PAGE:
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Christ is King

Yesterday was the feast of Christ the King. This is the last Sunday before Advent begins. We celebrate that Christ is the King of the universe and that he will come in glory to judge the living and the dead and set up his everlasting kingdom on earth.

How does the fact that Jesus is King affect how we approach him?

First, we must realize that Jesus is King, independent of us. There is a disease that has infected our brand of Christianity because we are democratic. Often, you’ll hear the language, “I made Jesus my Lord,” or, “Will you let Jesus be the Lord of your life?” Understand something, and it is really important. Jesus is Lord whether you think He is or not. Jesus is King, independent of you. You do not vote him into office. You do not do anything to contribute to His rule. He doesn’t need your approval to be King.

Now, I know why we say this. There is a sense in which we decide to follow Christ or decide not to. However, as Christians, we cannot begin to imagine that our decision in some way validated God’s rule over our lives. According to Christianity, this is the only choice people have: Bow your knee to Jesus, who is King of the universe now, or do it when He comes in glory to judge the living in the dead.

Have you thought of Jesus that way? Have you ever thought of him as the undisputed King of the universe who you simply bow your knee to in submission? Please, join me in repenting of the disease that says that Jesus exercises his rule only with our consent. He doesn’t need it. He is a much stronger King than that.

Second, since Christ is the King, we should approach him reverently. If you were going to a banquet with President Obama or President Bush, you may go get a new outfit, you’d comb your hair nicely, and you would reverently address him as, “Mister President.” And, no matter what your political affiliation may be, this would be the right thing to do, because the office of president is worthy of honor and respect.

With that in mind, I think it is downright arrogant the way we often approach God. I saw a billboard going down the freeway in Southern California. It had this picture on it:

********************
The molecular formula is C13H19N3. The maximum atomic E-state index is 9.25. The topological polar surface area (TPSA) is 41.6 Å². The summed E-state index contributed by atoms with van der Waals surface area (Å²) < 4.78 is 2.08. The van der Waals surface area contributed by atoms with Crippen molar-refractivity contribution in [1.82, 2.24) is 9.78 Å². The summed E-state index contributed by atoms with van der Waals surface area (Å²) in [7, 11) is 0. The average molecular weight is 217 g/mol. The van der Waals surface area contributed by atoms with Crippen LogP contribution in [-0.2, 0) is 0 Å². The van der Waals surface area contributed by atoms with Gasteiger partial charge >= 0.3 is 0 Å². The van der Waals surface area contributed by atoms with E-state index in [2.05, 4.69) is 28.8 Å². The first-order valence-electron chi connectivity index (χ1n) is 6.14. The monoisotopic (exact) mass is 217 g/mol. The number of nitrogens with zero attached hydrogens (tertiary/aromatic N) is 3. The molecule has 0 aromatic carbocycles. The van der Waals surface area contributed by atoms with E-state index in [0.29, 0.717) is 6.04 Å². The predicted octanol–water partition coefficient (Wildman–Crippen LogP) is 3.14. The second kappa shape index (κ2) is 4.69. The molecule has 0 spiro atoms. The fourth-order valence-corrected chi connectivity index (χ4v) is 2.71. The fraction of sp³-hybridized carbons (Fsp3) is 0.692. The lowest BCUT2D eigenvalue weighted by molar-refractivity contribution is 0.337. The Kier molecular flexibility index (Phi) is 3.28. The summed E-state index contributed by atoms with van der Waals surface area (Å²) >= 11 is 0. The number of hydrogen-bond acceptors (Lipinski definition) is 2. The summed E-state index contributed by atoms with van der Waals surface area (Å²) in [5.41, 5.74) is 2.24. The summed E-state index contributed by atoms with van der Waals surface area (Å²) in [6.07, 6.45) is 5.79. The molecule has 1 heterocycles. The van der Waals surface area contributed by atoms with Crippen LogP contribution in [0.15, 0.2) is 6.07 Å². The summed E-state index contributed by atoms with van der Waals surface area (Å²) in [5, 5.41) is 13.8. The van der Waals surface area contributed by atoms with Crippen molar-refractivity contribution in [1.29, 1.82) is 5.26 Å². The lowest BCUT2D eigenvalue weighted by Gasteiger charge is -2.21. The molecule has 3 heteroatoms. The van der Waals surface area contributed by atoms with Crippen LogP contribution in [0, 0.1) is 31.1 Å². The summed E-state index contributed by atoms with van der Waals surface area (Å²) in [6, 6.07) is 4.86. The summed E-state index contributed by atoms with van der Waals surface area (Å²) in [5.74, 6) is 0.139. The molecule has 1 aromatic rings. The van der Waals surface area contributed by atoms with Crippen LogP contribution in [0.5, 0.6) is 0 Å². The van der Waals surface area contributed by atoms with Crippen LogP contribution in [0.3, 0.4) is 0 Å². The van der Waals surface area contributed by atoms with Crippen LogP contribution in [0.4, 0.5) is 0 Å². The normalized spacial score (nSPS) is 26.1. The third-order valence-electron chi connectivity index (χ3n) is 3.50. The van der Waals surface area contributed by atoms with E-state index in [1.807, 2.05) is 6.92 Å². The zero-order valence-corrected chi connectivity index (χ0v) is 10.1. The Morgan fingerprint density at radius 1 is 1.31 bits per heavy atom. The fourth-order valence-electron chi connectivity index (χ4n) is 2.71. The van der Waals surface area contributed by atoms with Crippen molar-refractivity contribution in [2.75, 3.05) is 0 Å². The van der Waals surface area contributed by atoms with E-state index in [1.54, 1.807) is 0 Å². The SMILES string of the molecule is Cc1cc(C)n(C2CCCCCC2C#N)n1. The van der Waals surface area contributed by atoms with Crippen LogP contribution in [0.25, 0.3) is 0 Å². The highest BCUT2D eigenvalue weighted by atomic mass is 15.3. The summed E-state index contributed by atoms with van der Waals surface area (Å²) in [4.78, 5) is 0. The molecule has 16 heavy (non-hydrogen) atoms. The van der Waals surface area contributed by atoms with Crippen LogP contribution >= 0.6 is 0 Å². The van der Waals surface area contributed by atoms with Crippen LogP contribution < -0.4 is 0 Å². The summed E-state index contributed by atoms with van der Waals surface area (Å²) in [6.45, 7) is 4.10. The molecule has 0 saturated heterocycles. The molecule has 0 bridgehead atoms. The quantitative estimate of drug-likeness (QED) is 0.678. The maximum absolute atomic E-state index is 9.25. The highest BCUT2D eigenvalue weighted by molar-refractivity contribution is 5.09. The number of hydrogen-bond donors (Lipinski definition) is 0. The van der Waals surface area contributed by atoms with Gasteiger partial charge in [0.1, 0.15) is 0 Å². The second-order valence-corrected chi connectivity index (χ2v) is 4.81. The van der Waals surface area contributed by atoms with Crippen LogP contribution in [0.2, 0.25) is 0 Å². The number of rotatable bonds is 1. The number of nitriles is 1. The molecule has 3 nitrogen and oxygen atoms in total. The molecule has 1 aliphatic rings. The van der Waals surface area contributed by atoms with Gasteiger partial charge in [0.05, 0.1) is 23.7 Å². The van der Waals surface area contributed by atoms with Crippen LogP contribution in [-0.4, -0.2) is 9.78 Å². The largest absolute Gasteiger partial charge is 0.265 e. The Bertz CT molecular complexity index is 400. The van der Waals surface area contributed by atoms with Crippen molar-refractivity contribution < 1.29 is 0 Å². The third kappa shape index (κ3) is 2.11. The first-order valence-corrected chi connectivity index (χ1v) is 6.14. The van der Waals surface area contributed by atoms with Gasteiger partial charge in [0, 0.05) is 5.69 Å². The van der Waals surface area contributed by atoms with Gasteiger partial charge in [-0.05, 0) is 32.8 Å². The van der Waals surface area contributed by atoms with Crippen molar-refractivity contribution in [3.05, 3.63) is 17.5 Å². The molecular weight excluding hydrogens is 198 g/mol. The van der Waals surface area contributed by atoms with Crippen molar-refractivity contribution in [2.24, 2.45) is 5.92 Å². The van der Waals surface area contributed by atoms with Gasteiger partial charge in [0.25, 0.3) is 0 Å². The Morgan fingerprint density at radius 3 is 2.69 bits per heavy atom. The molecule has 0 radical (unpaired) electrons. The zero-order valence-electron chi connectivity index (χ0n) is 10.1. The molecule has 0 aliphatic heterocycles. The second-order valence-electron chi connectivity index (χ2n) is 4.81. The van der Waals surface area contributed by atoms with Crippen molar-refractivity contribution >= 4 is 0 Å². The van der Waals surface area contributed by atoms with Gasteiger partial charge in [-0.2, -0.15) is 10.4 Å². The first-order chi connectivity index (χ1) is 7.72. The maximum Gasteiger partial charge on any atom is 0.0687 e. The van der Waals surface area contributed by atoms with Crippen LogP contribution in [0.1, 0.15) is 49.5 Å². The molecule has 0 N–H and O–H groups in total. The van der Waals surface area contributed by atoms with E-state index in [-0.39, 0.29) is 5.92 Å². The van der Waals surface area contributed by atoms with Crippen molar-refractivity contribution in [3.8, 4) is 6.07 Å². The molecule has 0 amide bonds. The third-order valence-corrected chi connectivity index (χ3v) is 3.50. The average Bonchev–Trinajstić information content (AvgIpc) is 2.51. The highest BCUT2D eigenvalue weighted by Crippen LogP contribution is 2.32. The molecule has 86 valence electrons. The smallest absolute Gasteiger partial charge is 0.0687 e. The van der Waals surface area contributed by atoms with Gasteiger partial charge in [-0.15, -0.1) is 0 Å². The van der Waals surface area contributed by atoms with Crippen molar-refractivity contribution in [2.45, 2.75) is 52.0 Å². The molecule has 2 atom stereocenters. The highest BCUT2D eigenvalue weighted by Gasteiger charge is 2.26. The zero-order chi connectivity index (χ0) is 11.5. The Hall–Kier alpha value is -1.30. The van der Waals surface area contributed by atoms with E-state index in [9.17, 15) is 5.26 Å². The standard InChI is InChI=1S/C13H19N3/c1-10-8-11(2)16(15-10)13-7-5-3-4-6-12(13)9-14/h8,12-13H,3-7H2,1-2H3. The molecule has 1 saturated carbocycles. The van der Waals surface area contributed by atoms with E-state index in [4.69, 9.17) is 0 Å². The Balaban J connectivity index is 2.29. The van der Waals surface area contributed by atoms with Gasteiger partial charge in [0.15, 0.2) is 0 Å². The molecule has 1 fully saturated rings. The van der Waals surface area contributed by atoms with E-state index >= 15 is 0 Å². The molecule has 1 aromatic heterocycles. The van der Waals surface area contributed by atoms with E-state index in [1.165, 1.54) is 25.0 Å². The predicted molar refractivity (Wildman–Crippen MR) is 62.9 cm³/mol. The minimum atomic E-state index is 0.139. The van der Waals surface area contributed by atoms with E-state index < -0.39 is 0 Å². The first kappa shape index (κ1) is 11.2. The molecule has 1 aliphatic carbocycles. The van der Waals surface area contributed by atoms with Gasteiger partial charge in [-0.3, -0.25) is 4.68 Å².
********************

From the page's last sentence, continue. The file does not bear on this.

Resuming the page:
This is quite a strange statement. Think about it. Somehow, in a meeting, the pastoral staff of this church got together and decided that the one thing they wanted to say to people driving by is that they wear faded jeans, a wrinkled shirt, and flip flops to church. That is a strange thing to decide to make the main draw to your church.

Now, I understand the reason for a lot of this. We value authenticity. We want to come before God as we are. I think that this is a wonderful value. However, being authentic doesn’t mean that I wear jeans to a funeral or board shorts to a wedding. There is a difference between being authentic and being brazen, seeming to impose yourself on everyone in a room, demanding them to accept who we are.

I’m not trying to get on a rant about what you wear to church. I don’t really care what you wear to church, and I promise you it doesn’t have even the smallest impact on my worship of the King. What I am worried about is an underlying value that I see in many of our churches. In fact, just yesterday, as we reflected on Christ being the King of the universe, my Pastor and I discussed taking the word, ‘casual’ out of our vocabulary when we refer to worship. I don’t believe that being casual should be a value in worship. When we go to important events or meet important people, we don’t value being casual. That is a silly value. It is antithetical to reverence and, if we want to begin to approach God reverently, we are going to have to stop approaching him casually.

There are a couple practical things I have done to begin to let this truth sink into my heart. First, I kneel at various points in my prayers. I think this has been one of the most powerful ways for God’s Sovereignty to sink into my heart. Try it out. Kneel before the Lord as the King of the universe. Second, I have tried to reverently bow my head every time I hear the name Jesus. Whether it is a praise song, a prayer, or a person using the name of Christ as a curse word, I try to bow slightly, to bodily acknowledge the King. Those are a few of my ways. They may work for you.

Jesus is a lot of things to us. He is a friend, he is a co-heir, he is a brother, he is a servant, and he is a Savior. He is also a King. Bow your hearts and your knees before him today. This is the only appropriate response.


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